Batman: The Dark Knight Returns — Part 1 and Part 2 (Blu-ray Review)7 Mar, 2013 By: John Latchem
$19.98 DVD each, $24.98 Blu-ray each
Part 1 rated ‘PG-13’ for some intense sequences of violence and action
Part 2 rated ‘PG-13’ for sequences of action violence and some suggestive content.
Voices of Peter Weller, Ariel Winter, David Selby, Michael Emerson, Mark Valley, Michael Jackson.
Frank Miller’s The Dark Knight Returns, originally published as four issues in 1986 and later collected as a graphic novel, is often cited as one of the landmark comic books of all time. It earned this stature not only due to its immense popularity among Batman fans to this day, but also for the impact it had on the industry, helping to usher in an age of grittier superhero in the 1990s.
It certainly influenced the “Batman” movies, in particular Tim Burton’s 1989 franchise starter, and especially Christopher Nolan’s trilogy from just the past few years.
It tells the story of an aging Bruce Wayne, now in his 50s and 10 years after retiring as Batman, yearning to return to action as crime continues to plague Gotham City. After he once again dons the cape and cowl, his actions inspire ordinary citizens to stand up for what is right, including a young girl named Carrie Kelly who appoints herself the new Robin. Batman’s activities are seen as a threat to government control, so the president sends Superman to stop him, leading to an epic final battle between the two icons.
The two-part DC Universe animated movies based on the graphic novel are probably as faithful an adaptation as will be found of them, as was the case with the earlier adaptation of Miller’s Batman: Year One. Even the 1980s setting is retained visually, with an unnamed president of the United States who looks and sounds like Ronald Reagan. The respect for the source material is obvious, though it’s a bit surprising just how much of the violence carried over, and even was enhanced by the animation.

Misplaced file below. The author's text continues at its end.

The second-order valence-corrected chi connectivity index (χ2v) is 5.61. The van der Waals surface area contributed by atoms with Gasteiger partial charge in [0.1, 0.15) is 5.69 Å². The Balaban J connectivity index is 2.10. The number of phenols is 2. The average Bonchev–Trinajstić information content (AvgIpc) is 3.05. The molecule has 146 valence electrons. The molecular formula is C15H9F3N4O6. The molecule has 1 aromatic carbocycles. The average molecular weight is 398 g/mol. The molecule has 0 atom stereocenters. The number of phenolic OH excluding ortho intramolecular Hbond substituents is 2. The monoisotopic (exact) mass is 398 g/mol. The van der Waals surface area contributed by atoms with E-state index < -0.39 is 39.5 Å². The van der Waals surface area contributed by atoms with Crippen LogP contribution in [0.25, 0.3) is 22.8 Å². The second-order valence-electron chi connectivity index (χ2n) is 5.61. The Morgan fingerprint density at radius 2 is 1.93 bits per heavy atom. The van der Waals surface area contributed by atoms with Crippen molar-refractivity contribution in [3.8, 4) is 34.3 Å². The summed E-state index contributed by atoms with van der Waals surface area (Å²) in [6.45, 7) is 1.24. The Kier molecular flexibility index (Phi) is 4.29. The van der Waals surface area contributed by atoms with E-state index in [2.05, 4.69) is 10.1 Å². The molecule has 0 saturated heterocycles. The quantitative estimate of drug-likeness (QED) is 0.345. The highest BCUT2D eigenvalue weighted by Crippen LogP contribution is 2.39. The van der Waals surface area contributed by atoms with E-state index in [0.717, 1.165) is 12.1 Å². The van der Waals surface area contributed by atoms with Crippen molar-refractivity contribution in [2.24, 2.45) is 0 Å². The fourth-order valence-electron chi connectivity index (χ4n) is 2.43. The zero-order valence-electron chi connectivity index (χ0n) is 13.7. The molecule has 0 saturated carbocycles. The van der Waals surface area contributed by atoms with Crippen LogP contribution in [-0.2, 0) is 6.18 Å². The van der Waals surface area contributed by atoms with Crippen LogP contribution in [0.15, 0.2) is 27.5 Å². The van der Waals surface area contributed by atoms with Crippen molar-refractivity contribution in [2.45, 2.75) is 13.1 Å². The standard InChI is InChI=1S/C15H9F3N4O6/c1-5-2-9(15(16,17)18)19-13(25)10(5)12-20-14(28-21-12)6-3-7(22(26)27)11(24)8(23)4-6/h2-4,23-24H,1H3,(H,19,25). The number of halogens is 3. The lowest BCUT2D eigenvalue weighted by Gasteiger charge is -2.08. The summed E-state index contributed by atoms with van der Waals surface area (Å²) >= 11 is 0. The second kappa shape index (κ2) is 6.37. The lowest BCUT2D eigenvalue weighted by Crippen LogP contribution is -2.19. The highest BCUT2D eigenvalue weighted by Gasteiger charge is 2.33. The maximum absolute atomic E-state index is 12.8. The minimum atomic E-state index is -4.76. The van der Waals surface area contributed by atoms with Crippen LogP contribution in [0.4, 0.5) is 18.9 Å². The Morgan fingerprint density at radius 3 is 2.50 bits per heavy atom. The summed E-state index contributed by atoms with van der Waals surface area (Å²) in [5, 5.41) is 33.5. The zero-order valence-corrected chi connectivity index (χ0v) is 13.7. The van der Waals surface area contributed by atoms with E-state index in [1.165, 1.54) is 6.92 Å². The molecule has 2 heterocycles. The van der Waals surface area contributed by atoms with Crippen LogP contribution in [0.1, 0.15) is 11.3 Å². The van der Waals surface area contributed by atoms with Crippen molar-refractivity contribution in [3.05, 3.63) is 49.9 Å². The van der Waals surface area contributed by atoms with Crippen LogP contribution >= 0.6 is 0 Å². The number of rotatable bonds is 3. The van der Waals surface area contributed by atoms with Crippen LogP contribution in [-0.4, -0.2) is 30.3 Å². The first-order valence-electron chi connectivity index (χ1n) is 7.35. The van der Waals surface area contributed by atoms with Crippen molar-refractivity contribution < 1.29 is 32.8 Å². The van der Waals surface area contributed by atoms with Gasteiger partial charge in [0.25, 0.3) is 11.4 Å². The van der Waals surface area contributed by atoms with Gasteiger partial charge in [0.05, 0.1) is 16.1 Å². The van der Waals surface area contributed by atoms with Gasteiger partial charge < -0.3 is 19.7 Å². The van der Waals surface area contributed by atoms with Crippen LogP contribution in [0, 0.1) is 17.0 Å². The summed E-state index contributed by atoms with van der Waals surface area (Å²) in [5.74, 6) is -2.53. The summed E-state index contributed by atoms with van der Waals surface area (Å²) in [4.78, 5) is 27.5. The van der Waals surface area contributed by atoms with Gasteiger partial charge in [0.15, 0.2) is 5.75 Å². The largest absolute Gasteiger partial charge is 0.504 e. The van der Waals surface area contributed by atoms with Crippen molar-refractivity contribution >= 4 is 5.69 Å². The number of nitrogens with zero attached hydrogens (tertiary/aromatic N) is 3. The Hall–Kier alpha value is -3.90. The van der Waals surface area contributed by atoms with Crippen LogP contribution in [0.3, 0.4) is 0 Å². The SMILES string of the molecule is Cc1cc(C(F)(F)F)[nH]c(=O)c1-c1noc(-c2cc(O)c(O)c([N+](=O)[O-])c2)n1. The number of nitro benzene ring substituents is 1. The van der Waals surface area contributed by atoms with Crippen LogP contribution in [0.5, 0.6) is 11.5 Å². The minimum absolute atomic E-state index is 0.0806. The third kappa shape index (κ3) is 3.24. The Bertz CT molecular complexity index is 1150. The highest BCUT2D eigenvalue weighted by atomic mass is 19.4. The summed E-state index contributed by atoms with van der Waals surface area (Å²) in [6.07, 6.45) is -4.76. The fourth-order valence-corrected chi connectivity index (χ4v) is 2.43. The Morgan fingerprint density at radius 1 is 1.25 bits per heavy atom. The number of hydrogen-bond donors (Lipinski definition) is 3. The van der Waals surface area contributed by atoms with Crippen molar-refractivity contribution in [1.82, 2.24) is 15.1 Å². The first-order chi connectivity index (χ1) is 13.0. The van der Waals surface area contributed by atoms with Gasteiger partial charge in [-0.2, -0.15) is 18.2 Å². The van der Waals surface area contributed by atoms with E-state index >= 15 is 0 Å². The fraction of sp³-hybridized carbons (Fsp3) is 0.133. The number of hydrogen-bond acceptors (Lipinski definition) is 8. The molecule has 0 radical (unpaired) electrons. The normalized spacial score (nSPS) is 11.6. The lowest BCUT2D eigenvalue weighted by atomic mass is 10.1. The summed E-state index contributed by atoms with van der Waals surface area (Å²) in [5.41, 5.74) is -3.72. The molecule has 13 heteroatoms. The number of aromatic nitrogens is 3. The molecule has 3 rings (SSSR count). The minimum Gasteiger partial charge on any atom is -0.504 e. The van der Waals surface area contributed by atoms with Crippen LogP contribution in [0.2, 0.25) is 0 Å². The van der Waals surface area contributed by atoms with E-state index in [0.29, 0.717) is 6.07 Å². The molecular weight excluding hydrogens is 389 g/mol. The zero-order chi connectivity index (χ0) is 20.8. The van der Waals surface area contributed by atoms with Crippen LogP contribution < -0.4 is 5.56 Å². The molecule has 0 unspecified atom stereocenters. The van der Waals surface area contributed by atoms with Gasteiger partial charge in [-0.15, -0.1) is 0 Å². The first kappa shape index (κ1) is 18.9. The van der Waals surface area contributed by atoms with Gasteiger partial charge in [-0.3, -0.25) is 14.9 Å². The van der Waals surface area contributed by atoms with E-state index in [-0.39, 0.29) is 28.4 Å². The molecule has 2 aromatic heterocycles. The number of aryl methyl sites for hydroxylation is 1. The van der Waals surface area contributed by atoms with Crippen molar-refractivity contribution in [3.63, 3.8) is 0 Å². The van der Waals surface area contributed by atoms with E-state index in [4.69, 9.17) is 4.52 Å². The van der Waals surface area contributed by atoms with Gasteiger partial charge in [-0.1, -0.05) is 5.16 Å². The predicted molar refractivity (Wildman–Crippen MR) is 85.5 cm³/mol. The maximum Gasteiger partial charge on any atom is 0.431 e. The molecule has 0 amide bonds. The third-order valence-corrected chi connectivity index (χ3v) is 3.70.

Part 2, for example, may be one of the bloodiest mainstream cartoons ever made, pushing the limits of its ‘PG-13’ rating. The most controversial scene, given the recent debate over gun violence, has to be the depiction of The Joker rampaging through a carnival ride shooting random people. The scene works for the story, but the timing of the release so soon after Sandy Hook is unfortunate. As it was, a scene from the graphic novel depicting a gunman shooting up a theater was not adapted for Part 1, which was released just a few months after the Aurora, Colo., shooting at a Dark Knight Rises screening.
As close as the films adapt the books, it’s still not as simple as following along with the graphic novel. Scenes have been rearranged and simplified, and dialogue has changed, to fit the parameters of film. The second part especially depicts scenes that aren’t in the book but could be inferred by the story. One of the extras on Part 2 offers director Jay Oliva commenting on 45 minutes of storyboard footage about how they went about translating the book to screen.
The decision to split the book into two films works out because of how they separated the stories. The first part focusing on the return of Batman works best as a standalone movie, with Part 2 as a sequel covering the government’s response to him. They also work well together as a longer film presenting one of the essential Batman stories ever told.
Other extras on Part 2 include featurettes about The Joker and the Batman vs. Superman fight. Part 1 includes featurettes about the Carrie Kelly Robin and Batman creator Bob Kane. Both discs include bonus Batman cartoons from various animated series from the past few years.